Article Two, by Douglas Muscott CID, Lad Irrigation Co

Following the decision by the customer to replace the existing pumping plant with a new state of the art installation, we began the site preparation by demolishing the existing installation. We have new construction plans in place and after calling for a power disconnect from the power provider we prepared the site for the first concrete pour, the new concrete pumping structure.

 

Mechanical and Electrical Demolition

With the mechanical and electrical demolition done, we begin to prepare the site with our excavator. Note the old meter pole in the foreground. It is going away as the new electrical service will be underground to the new electric meter. We have the lazerplane all set up as the grades have all been determined by the cad drawings generated from our preconstruction meeting. We are leaving the existing pressure pipelines pending completion of the new pump pad at which time they will be excavated and re-plumbed to the new discharge manifold.

 

Removal of Old Pipe

All pipe previously connected to the old pump station is removed to give us a “clean floor” for the new construction. The right tool for the job, in this case a new excavator with a lot of power makes short work of this part of the site preparation. The existing concrete box shown here is removed as well to make way for the nine foot deep hole that the new concrete waterbox will be built in.

 

Trucking the Spoil from the Excavation

The site has very tight working clearances so we have to truck all the spoil from the excavation away from the site to allow access for the trades following to build the different phases of the project. Here we are loading the truck with dirt removed from our nine foot deep hole and moving it away so it does not impede access to the next phase of construction.

 

 

We are now ready to move to the next step of construction which is the pouring on the monolithic concrete pump structure and the setting of the fabricated steel wet well pump structure. After the concrete is poured, the pipefitters and crane operators will deliver and set the structure and install the inlet and outlet of the pump station.

Rebuilding an ineffective pump station, a series:

Article One, by Douglas Muscott CID, Lad Irrigation Co

This is the first entry in a series showing how Lad Irrigation uses the latest construction methods and technology to modernize an existing orchard pumping plant and bring it up to current user friendly standards.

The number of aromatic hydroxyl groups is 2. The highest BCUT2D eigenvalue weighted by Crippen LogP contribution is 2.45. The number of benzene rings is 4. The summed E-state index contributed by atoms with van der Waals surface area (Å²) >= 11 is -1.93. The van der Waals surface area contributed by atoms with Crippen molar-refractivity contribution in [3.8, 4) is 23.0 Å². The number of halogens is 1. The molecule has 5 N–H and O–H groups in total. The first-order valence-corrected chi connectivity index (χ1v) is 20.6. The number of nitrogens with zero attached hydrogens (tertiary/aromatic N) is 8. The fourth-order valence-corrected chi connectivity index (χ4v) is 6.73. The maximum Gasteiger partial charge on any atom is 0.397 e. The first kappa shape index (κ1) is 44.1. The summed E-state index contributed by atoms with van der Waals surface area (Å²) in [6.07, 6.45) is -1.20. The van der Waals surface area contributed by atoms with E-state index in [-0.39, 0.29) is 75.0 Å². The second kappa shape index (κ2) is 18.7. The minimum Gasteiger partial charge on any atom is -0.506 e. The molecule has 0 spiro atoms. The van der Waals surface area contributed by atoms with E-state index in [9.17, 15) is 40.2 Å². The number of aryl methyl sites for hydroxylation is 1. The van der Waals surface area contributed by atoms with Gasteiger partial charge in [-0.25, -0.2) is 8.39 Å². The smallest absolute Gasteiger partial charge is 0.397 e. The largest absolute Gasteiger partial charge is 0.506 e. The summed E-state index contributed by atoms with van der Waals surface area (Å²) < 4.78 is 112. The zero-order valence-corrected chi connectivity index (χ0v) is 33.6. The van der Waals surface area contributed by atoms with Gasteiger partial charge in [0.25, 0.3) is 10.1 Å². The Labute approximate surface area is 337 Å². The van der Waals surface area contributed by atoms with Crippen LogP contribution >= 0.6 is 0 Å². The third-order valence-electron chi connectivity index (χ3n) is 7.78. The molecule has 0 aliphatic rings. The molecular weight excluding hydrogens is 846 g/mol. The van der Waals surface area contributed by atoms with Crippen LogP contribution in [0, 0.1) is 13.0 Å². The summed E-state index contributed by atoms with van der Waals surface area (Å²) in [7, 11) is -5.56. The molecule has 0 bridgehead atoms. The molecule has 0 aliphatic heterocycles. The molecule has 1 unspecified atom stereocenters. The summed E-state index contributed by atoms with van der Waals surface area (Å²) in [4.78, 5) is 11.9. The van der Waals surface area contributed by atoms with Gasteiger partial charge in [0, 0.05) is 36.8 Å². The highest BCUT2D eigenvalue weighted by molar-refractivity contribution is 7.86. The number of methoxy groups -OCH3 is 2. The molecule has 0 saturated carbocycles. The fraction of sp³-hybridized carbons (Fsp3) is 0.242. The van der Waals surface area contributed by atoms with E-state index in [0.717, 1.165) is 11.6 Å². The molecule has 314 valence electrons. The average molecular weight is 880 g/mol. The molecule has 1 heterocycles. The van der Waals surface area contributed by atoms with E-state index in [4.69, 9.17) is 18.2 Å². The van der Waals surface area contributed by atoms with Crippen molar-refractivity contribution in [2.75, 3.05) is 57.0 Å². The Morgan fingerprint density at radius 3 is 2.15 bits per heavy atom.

The task here is to keep all the existing functions of the current installation and add the latest pumping and control technology for ease of automatic operation. This installation carries the challenge of having three distinct functions as well as three two-way pipelines. Being an orchard installation, it provides frost protection, irrigation and cooling for the growers many varieties of fruit trees. Here we are going to show the beginning of the project which we have been studying for about four years to provide the best solution for the grower.

Pump Station

 

To the side you see the view looking at the overall site showing four centrifugal irrigation pumps and the electrical controls which will be updated and changed. The distribution pipelines which have been extensively modified over a period of several decades and will be updated and integrated into a unified system.

 

 

 

Pump Station

To the side you can see an overall view of the pump station. The water is delivered to a concrete box where two lift pumps lift it about six feet and drop it over stainless steel filter screens where the filtered water is made available to the four centrifugal pumps. Management is a huge issue here as the pumps must be operated in conjunction with the orchard blocks being irrigated and valved to the proper pressure. Counting the two lift pumps there are a total of six pumps to manage along with the three two-way pipelines. The completed project will have two pumps utilizing a VFD and level controls to operate the new pump station in full automatic mode.

 

Pump Station

 

To the side is another view of this pump station. Notice the water delivery from the canal and the tow lift pumps lifting it up into the screening box. Then there are the myriad of other pipelines running into and out of the pump plant. We are going to change all of this as future articles and photos will show.